A man-in-the-middle attack (MITM) takes place when someone secretly relays and thereafter alters the communication between two parties. These two parties are unaware of this attacker’s presence and therefore have no idea of the attack taking place. Active eavesdropping, an example of a MITM attack, is when the attacker separately communicates with both victims and relays messages to either, thereby making both of them believe that they are speaking with each other. For it to be foolproof, the attacker must relay all communication between the parties without them suspecting anything wrong. This might often be easier to do than it may seem as attackers often enter unencrypted wireless access points to insert themselves at the man-in-the-middle. The entire MITM attack is based on the avoiding any mutual authentication at either of the endpoints. This is also the reason why most cryptographic protocols are equipped with some sort of authentication so that MITM attacks don’t frequent their services and databases.

 

Cookie Attack/Session Hijacking

Session Hijacking or Cookie Hijacking occurs when a valid session key is exploited to acquire unauthorized access to services or information within a computer system. When magic cookies – those used to authenticate users to remote servers, are stolen in order to perform this authentication, cookie theft is known to have taken place. This is highly pertinent to web developers due to the cookies that are used to maintain sessions on several websites. These cookies can easily be stolen and used by attackers who use intermediary computers. One way of doing this is by using source-routed IP packets. Let’s say Anne and Chris are exchanging information. If Brad uses source-routed IP packets, he might be able to encourage Anne and Chris’ IP packets to pass through his machine, thereby providing him access to all the information being shared.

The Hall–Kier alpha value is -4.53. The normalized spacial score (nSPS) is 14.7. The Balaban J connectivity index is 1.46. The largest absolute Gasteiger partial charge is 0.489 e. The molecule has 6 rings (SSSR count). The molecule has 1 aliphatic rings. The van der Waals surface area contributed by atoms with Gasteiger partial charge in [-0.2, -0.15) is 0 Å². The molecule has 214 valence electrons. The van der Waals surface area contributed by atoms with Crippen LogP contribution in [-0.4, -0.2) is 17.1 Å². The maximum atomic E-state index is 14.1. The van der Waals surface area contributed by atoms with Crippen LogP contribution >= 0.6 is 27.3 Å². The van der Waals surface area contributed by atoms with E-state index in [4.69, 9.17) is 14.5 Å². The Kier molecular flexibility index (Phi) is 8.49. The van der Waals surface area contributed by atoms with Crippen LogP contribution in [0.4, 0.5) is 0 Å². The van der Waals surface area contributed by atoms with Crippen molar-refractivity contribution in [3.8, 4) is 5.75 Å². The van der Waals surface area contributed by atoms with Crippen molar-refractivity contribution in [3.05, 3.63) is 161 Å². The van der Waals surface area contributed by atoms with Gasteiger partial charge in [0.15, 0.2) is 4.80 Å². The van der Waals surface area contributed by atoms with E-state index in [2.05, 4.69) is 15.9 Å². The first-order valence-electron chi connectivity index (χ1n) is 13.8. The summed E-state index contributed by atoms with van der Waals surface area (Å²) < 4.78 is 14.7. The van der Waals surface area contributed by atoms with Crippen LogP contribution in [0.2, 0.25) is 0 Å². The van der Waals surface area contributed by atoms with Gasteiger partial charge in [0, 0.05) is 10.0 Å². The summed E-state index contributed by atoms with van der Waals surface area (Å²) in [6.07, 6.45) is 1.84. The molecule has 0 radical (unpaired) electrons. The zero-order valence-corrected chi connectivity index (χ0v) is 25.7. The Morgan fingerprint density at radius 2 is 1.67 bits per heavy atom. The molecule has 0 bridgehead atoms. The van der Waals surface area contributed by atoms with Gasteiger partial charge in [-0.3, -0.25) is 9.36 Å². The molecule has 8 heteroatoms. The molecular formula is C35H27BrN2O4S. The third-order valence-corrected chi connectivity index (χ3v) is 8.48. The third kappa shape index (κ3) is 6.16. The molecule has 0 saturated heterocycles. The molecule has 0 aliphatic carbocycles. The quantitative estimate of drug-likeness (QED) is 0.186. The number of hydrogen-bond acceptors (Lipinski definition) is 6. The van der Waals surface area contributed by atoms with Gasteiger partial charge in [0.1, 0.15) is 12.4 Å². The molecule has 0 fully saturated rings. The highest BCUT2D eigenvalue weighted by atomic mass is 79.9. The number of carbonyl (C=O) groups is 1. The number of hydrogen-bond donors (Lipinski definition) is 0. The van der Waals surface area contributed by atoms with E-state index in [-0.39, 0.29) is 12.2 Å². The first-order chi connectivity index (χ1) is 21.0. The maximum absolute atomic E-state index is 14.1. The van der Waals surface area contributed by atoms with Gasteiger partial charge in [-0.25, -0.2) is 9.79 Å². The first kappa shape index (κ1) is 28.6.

HTTPS

HTTPS stands for Hypertext Transfer Protocol Secure – a step further from the conventional HTTP in order to secure communication over any computer network. This is done by encrypting the communication protocol with Transport Layer Security or its predecessor Secure Sockets Layer. This is how you get the abbreviation HTTPS over TLS or HTTPS over SSL. The fundamental reason for HTTPS is the authentication of any accessed website while securing the privacy of the information that is being shared or exchanged. It is intended to provide this security in transit when a lot of attacks can take place. MITM attacks like eavesdropping and tampering of communication are prevented with HTTPS and bidirectional encryption. This is what ensures that the user is interacting with the intended party and not an impostor or attacker.

Tokenization of Payment Gateways

Tokenizing payment gateways (non-pass-through payment using JavaScript) helps mitigate the risk of data breaches. It is a security measure that completes payment by converting credit card numbers into alphanumeric data that is unique for every transaction. This allows you to process payments without using the numbers of your credit card, thereby making the transaction that much more secure.

 

It minimizes the risk of data breaches
  • Through the tokenization of payment gateways, this processing of payment occurs without actually storing, processing and transmitting credit card information. Even in the case of a token leak, there is no real loss of information or data because it has no real meaning within itself.
  • The Japan Consumer Credit Association’s “Action Plan for the Strengthening of Measures for Security in Credit Card Transactions” recommends tokenization of payment.
It does not require significant changes in the system.
  • As the service allows the use of protocol/module connection type, customers are provided with a secure payment environment without having them redirected to another payment screen.

While some might know a lot of these terminologies and concepts, others might be enlightened by it. By providing information about data security, we aim to further the impact that individual users can have in knowing what is happening with their information and also taking active measures to protect it. Continue to follow this space for further updates and interesting articles along the binding theme of data security.